• Notify ISOC of selections

Once the preliminary work of the IAHC is completed, its operation will not be continuous, in that all the applications for the year will be submitted during a relatively brief period (60 days), and all the applications received in that period will be reviewed together. The policies and procedures to be used by each succeeding IAHC will be decided by the first IAHC in an open process and will be clearly documented.

Application Submission

There will be up to one-hundred-fifty (150) new iTLDs allocated to as many as fifty (50) new registries, with no more than one half (1/2) in the same country, chartered to operate for up to five years. In the case that all the applications are from one country then only twenty-five (25) new registries and only seventy-five (75) new iTLDs will be established.

All of the information required to be supplied with an application will be prepared for transmission via e-mail in plain ASCII text, in English. The details of the submission of applications will be determined by the IAHC. However, it is expected that the application would include at least the following:

  • The name of the applicant, including the contact information.
  • The three iTLDs proposed.
  • The applicant's approach to the criteria of (to be defined by the IAHC, but including) registration services, operational resources, and business aspects.
  • A clear statement of the charter, policies and procedures, and a statement of registrant qualifications.
  • A statement that they will be non-discriminatory in the sense of treating all applicants equally (if a registry chooses to operate the iTLD ".CHEM" for companies in the chemical business it may decline to register companies not in that business).
  • A description demonstrating the organizational and technical competence to run a registry and the expected accompanying information services.

Review and Selection Process

The applications for iTLD domain names and registries will be evaluated in a neutral, impartial, and open manner. The proceedings and evaluations of the applications submitted will be available for public inspection via an on-line procedure along with the decisions made. Financial and business aspects of proposals will be kept confidential during the evaluation process; however, the complete proposal of the successful applicants, including these aspects, will be made public at the completion of the IAHC process.

All applications will be judged on criteria established through the IAHC process and would include: registration services, operational resources, and business aspects. Business aspects are not necessarily the most important criteria. Reliability, quality of service, sustainability, are also important aspects.

A non-refundable application fee of USD 1,000 payable to the "Internet Society" will accompany the application submission and will be deposited in an "iTLD fund."

Registry Contracts

The actual agreement to establish a new registry will take the form of a contract between the registry organization and ISOC. It is anticipated that the form of the contract and the structure of its administration will be very similar to that currently in force between NSI and NSF. It will include provision for the registry to conform to IAHC developed policies and procedures regarding registrants, and agreement to conform to the dispute policy.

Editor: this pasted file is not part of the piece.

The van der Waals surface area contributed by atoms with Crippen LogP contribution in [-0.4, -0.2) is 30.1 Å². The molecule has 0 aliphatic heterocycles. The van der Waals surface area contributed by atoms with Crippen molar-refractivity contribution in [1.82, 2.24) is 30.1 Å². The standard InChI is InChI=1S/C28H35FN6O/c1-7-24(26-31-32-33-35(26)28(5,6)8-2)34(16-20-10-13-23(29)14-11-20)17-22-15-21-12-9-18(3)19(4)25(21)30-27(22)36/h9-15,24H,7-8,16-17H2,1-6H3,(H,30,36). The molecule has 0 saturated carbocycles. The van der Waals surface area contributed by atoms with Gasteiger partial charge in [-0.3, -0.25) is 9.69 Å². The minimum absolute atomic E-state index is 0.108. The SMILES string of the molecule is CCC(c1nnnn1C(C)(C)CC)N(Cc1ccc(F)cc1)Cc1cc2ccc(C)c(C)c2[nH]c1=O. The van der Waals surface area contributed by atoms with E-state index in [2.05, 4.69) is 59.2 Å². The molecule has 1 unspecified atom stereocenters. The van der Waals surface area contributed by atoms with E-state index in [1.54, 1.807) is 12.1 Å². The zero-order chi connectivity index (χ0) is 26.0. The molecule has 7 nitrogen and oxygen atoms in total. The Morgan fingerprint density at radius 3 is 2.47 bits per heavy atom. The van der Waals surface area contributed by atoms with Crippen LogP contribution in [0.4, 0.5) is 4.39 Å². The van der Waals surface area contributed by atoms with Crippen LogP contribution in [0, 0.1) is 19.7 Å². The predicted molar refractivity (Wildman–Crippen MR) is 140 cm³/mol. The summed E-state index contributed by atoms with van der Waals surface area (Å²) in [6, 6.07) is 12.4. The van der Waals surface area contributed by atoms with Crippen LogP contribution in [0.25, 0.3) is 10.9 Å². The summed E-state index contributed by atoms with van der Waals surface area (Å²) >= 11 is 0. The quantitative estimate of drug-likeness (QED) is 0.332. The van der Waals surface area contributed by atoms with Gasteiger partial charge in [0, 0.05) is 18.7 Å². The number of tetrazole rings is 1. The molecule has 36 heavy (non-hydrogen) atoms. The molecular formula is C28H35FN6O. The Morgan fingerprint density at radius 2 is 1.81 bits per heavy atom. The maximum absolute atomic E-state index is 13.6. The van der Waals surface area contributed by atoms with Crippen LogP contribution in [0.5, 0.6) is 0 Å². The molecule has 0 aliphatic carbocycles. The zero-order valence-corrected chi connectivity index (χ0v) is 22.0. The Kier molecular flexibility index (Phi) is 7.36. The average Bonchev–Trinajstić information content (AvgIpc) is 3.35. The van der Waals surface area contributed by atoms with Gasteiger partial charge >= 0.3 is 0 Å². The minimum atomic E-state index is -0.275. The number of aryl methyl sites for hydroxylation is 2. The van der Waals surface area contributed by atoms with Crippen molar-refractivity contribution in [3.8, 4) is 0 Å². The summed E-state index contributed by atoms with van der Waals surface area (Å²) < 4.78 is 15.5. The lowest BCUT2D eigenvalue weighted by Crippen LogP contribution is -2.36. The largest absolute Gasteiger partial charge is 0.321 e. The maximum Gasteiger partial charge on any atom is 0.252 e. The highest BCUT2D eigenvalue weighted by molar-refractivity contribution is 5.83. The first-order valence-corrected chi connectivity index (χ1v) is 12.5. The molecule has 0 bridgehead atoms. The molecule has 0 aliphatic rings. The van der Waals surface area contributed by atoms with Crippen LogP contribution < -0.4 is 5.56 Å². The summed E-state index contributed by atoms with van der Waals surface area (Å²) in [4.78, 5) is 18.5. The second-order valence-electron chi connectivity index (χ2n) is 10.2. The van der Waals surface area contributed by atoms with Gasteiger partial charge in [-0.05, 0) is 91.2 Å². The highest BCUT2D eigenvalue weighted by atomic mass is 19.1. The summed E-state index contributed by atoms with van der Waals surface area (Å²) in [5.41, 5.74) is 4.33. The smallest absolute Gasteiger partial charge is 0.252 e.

Registrant Appeals Process

The Postel proposal deals at length with an appeals process. This applies to the process of registry processing of registration requests, not intellectual property rights, and not billing disputes. A registrant's first recourse is to the registry which has denied them registration or otherwise failed to provide the expected service. If the appellant is dissatisfied with the registry response, the appeal may be escalated to the IANA. The IANA hears appeals based only on technical issues. If the appellant is dissatisfied with the IANA response, and the appeal has nontrivial process aspects, it may be escalated to the IETF. The IETF hears appeals based only on process issues, that is, claims that the procedure was not followed.

If the appellant is dissatisfied with the IANA and, if invoked, the IETF response, an appeal may be escalated to ISOC. ISOC hears appeals only about the fairness of the procedure. In other words, the decision of IANA and/or IETF is final, unless there is an appeal that the procedure itself is unfair. The appeals process works by e-mail. All information is normally treated as non-confidential and may be made publicly available.

Other Pertinent Issues

ISOC will define a dispute policy, in consultation with the IAHC and other appropriate organizations, which all registries will use to insure consistency.

Some portion of the fees in the ISOC-managed iTLD fund may be used to pay for some other organization to operate the failing iTLD or registry until it again becomes viable or until the registrants have safely migrated elsewhere.

The IANA or its designee may operate an "escrow holder" to insure that the records contained in a registry will remain available in the event of intentional or accidental destruction due to a registry forfeiting an iTLD.